In the United States, race influences human behavior and attitudes, family life, income, education, politics, and crime. Racism, ideas about superiority and equality, and the national preoccupation with race divides the United States into two parts, as suggested by the title of a popular book: Two Nations, Black and White, Separate, Hostile, Unequal (Hacker 1992). Although blacks are currently America's largest racial minority group, the official and unofficial racial differentiation in the United States goes beyond the simple black/white division. The 2000 U.S. Census used six racial categories: (1) American Indian or Alaska Native; (2) Black (or African American); (3) Asian; (4) Native Hawaiian or Other Pacific Islander; (5) White; and (6) Some Other Race (Bayley, 2007).
These six official racial categories are grossly oversimplified: Each of these consists of a large number of subgroups with often widely divergent national, ethnic, or racial backgrounds. Although in popular language, race and ethnicity are often used interchangeably, they have different meanings; ethnicity refers to a shared culture (language, religion, custom), whereas race implies a presumed common genetic heritage (based on visible physical characteristics such as skin color). Again oversimplifying for the purposes of registration, the U.S. Census uses two categories for ethnicity: “Hispanic or Latino,” and “Not Hispanic or Latino.”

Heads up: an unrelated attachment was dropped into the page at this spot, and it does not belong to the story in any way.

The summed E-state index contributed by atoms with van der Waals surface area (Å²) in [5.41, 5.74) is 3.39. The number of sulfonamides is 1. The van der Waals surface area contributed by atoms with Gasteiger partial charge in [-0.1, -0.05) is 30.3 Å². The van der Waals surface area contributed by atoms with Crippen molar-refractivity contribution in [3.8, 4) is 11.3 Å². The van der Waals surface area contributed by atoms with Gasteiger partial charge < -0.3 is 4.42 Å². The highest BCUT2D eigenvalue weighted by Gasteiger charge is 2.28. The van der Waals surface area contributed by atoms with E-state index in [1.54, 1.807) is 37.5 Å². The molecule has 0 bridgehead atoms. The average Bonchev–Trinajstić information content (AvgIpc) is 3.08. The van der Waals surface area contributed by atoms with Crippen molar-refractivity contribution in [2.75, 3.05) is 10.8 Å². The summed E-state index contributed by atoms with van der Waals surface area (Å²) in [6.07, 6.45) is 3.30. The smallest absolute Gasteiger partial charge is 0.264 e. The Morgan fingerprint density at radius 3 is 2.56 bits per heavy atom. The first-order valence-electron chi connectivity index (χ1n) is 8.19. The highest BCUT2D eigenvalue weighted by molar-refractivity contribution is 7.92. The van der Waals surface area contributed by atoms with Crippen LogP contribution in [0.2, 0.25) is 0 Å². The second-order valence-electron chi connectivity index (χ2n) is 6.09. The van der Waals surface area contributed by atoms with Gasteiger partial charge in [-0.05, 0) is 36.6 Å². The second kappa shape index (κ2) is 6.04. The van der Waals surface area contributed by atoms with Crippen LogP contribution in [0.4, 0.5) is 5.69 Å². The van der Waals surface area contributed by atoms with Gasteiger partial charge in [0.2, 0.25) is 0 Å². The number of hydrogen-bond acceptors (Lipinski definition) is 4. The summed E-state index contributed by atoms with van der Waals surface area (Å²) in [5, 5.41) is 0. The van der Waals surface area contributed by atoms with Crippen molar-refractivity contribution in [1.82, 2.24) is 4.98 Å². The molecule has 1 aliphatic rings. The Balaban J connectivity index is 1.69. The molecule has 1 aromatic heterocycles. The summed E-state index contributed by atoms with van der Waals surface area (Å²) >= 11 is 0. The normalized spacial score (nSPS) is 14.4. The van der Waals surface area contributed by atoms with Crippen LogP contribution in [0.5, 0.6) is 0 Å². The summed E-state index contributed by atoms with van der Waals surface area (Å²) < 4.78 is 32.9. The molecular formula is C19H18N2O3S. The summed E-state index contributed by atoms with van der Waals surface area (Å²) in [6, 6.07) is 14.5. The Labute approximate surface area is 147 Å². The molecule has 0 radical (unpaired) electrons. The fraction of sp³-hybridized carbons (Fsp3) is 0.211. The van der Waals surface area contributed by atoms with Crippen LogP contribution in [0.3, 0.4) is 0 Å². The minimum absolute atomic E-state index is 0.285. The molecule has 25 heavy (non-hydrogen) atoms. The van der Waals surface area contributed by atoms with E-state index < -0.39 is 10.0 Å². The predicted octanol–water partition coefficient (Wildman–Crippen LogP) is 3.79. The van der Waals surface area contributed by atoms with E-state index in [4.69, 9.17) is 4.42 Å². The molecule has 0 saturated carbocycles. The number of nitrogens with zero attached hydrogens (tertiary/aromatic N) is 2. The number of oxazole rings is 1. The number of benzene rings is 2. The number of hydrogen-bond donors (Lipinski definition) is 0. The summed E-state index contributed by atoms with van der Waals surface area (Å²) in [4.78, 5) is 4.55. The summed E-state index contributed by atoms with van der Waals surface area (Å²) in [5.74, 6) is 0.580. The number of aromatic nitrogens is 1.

Major changes had an impact on policing between the 1960s and the 1980s. The U.S. Supreme Court issued multiple rulings that shaped the daily activities of police officers, and politically appointed commissions recommended many solutions, including better training of officers and citizen oversight of agencies (Benjamin, 2006). The hiring of minority racial/ethnic group members by policing agencies was also recommended and was seen as vital to break the domination of White racial/ethnic groups over police agencies and reduce minority group distrust of the police. Affirmative action and Equal Employment Opportunity Commission (EEOC) guidelines were put in place to ensure that police departments became statistically representative of the communities they served.
Perceptions of racism or prejudice are based largely on the victim's perspective. Admittedly, an individual's perception may not be objectively accurate. All of us develop perceptions of other persons based on misunderstandings or miscommunications. Regardless of their lack of objective reliability, however, perceptions can and do affect an individual's behavior and eventually become an important element of public opinion. Because of this, researchers should include qualitative measures of the perceptions of motorists as part of a comprehensive investigation into the dynamics of race-based policing. This can be achieved through the use of either general or follow-up “quality control” surveys that ask questions relating to the officer's demeanor (Blumstein, 2008).
Like African Americans, Hispanics (who can be classified as belonging to different races) as a group are relatively powerless (politically, culturally, and economically); they have been (or are) seen as “different,” often threatening, problematic, or deviant; they have been subject to discriminatory laws and regulations, prejudice, and negative stereotyping; they have been (or are) the focus of public fear and violence; and they have been (or are) the ...